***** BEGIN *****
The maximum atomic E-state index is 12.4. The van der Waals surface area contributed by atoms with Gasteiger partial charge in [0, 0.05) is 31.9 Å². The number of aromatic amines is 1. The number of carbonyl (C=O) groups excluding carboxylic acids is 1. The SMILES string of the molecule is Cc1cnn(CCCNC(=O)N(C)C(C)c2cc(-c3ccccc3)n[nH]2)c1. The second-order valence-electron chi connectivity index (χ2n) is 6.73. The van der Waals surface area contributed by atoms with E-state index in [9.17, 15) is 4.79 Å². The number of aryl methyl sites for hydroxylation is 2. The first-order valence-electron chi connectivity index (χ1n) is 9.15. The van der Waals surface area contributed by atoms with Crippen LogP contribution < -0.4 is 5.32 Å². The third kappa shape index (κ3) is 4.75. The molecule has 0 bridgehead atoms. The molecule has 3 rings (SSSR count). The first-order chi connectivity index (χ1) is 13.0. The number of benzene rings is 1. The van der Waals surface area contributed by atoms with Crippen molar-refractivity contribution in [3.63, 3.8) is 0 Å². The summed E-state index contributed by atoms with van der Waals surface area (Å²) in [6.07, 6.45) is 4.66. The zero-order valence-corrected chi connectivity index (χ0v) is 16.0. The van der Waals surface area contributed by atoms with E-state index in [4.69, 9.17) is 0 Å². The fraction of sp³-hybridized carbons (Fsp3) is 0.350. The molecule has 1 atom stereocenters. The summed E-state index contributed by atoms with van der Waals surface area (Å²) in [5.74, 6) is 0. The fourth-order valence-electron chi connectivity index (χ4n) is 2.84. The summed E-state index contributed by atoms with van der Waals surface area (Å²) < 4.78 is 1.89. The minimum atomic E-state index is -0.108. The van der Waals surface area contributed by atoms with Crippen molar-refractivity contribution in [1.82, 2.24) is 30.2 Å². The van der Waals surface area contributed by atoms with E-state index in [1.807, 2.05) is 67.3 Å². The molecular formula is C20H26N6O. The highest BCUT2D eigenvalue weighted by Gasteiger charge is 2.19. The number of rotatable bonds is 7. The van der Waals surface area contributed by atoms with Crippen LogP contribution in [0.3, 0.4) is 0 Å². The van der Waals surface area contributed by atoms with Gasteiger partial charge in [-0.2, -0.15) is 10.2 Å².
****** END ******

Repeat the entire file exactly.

The maximum atomic E-state index is 12.4. The van der Waals surface area contributed by atoms with Gasteiger partial charge in [0, 0.05) is 31.9 Å². The number of aromatic amines is 1. The number of carbonyl (C=O) groups excluding carboxylic acids is 1. The SMILES string of the molecule is Cc1cnn(CCCNC(=O)N(C)C(C)c2cc(-c3ccccc3)n[nH]2)c1. The second-order valence-electron chi connectivity index (χ2n) is 6.73. The van der Waals surface area contributed by atoms with E-state index in [9.17, 15) is 4.79 Å². The number of aryl methyl sites for hydroxylation is 2. The first-order valence-electron chi connectivity index (χ1n) is 9.15. The van der Waals surface area contributed by atoms with Crippen LogP contribution < -0.4 is 5.32 Å². The third kappa shape index (κ3) is 4.75. The molecule has 0 bridgehead atoms. The molecule has 3 rings (SSSR count). The first-order chi connectivity index (χ1) is 13.0. The number of benzene rings is 1. The van der Waals surface area contributed by atoms with Crippen molar-refractivity contribution in [3.63, 3.8) is 0 Å². The summed E-state index contributed by atoms with van der Waals surface area (Å²) in [6.07, 6.45) is 4.66. The zero-order valence-corrected chi connectivity index (χ0v) is 16.0. The van der Waals surface area contributed by atoms with E-state index in [4.69, 9.17) is 0 Å². The fraction of sp³-hybridized carbons (Fsp3) is 0.350. The molecule has 1 atom stereocenters. The summed E-state index contributed by atoms with van der Waals surface area (Å²) in [5.74, 6) is 0. The fourth-order valence-electron chi connectivity index (χ4n) is 2.84. The summed E-state index contributed by atoms with van der Waals surface area (Å²) < 4.78 is 1.89. The minimum atomic E-state index is -0.108. The van der Waals surface area contributed by atoms with Crippen molar-refractivity contribution in [1.82, 2.24) is 30.2 Å². The van der Waals surface area contributed by atoms with E-state index in [1.807, 2.05) is 67.3 Å². The molecular formula is C20H26N6O. The highest BCUT2D eigenvalue weighted by Gasteiger charge is 2.19. The number of rotatable bonds is 7. The van der Waals surface area contributed by atoms with Crippen LogP contribution in [0.3, 0.4) is 0 Å². The van der Waals surface area contributed by atoms with Gasteiger partial charge in [-0.2, -0.15) is 10.2 Å².